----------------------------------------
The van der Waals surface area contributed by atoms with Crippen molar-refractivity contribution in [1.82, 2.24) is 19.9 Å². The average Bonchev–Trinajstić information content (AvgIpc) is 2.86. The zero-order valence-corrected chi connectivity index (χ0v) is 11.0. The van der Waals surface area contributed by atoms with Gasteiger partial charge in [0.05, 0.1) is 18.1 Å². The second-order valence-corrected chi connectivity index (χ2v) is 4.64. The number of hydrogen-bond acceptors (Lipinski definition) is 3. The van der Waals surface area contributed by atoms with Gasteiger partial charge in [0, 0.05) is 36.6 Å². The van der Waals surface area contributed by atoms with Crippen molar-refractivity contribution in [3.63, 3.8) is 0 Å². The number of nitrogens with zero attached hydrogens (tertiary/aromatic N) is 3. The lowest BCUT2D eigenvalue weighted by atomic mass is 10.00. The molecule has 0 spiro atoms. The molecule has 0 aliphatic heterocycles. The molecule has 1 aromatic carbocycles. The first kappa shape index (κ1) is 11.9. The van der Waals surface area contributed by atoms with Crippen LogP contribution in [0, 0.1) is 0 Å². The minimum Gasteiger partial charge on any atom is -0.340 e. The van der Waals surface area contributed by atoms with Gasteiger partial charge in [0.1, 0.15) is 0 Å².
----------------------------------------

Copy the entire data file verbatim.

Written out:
The van der Waals surface area contributed by atoms with Crippen molar-refractivity contribution in [1.82, 2.24) is 19.9 Å². The average Bonchev–Trinajstić information content (AvgIpc) is 2.86. The zero-order valence-corrected chi connectivity index (χ0v) is 11.0. The van der Waals surface area contributed by atoms with Gasteiger partial charge in [0.05, 0.1) is 18.1 Å². The second-order valence-corrected chi connectivity index (χ2v) is 4.64. The number of hydrogen-bond acceptors (Lipinski definition) is 3. The van der Waals surface area contributed by atoms with Gasteiger partial charge in [0, 0.05) is 36.6 Å². The van der Waals surface area contributed by atoms with Crippen molar-refractivity contribution in [3.63, 3.8) is 0 Å². The number of nitrogens with zero attached hydrogens (tertiary/aromatic N) is 3. The lowest BCUT2D eigenvalue weighted by atomic mass is 10.00. The molecule has 0 spiro atoms. The molecule has 0 aliphatic heterocycles. The molecule has 1 aromatic carbocycles. The first kappa shape index (κ1) is 11.9. The van der Waals surface area contributed by atoms with Crippen LogP contribution in [0, 0.1) is 0 Å². The minimum Gasteiger partial charge on any atom is -0.340 e. The van der Waals surface area contributed by atoms with Gasteiger partial charge in [0.1, 0.15) is 0 Å².